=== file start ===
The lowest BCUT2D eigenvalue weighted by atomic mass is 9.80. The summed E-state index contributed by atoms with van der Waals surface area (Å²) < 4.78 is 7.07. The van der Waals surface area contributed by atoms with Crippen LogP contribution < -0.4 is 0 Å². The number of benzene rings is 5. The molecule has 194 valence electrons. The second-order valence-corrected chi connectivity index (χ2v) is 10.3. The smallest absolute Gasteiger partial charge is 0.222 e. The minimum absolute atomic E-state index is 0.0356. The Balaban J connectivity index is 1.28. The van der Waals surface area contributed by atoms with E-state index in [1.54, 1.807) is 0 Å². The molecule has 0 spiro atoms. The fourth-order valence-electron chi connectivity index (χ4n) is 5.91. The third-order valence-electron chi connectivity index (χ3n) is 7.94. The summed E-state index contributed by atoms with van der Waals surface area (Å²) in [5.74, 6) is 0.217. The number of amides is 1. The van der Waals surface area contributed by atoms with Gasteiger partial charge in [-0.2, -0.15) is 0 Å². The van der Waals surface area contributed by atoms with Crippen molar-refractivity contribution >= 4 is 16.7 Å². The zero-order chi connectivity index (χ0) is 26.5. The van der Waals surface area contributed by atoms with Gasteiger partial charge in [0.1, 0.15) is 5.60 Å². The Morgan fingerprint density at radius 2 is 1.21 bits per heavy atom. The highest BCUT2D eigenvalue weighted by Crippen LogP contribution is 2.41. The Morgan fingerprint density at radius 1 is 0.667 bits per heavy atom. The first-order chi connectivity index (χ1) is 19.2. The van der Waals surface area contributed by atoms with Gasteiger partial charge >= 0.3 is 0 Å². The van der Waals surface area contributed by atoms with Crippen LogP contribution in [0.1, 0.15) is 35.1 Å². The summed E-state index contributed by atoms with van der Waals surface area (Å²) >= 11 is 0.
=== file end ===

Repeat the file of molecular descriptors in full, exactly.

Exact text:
The lowest BCUT2D eigenvalue weighted by atomic mass is 9.80. The summed E-state index contributed by atoms with van der Waals surface area (Å²) < 4.78 is 7.07. The van der Waals surface area contributed by atoms with Crippen LogP contribution < -0.4 is 0 Å². The number of benzene rings is 5. The molecule has 194 valence electrons. The second-order valence-corrected chi connectivity index (χ2v) is 10.3. The smallest absolute Gasteiger partial charge is 0.222 e. The minimum absolute atomic E-state index is 0.0356. The Balaban J connectivity index is 1.28. The van der Waals surface area contributed by atoms with E-state index in [1.54, 1.807) is 0 Å². The molecule has 0 spiro atoms. The fourth-order valence-electron chi connectivity index (χ4n) is 5.91. The third-order valence-electron chi connectivity index (χ3n) is 7.94. The summed E-state index contributed by atoms with van der Waals surface area (Å²) in [5.74, 6) is 0.217. The number of amides is 1. The van der Waals surface area contributed by atoms with Gasteiger partial charge in [-0.2, -0.15) is 0 Å². The van der Waals surface area contributed by atoms with Crippen molar-refractivity contribution >= 4 is 16.7 Å². The zero-order chi connectivity index (χ0) is 26.5. The van der Waals surface area contributed by atoms with Gasteiger partial charge in [0.1, 0.15) is 5.60 Å². The Morgan fingerprint density at radius 2 is 1.21 bits per heavy atom. The highest BCUT2D eigenvalue weighted by Crippen LogP contribution is 2.41. The Morgan fingerprint density at radius 1 is 0.667 bits per heavy atom. The first-order chi connectivity index (χ1) is 19.2. The van der Waals surface area contributed by atoms with Gasteiger partial charge >= 0.3 is 0 Å². The van der Waals surface area contributed by atoms with Crippen LogP contribution in [0.1, 0.15) is 35.1 Å². The summed E-state index contributed by atoms with van der Waals surface area (Å²) >= 11 is 0.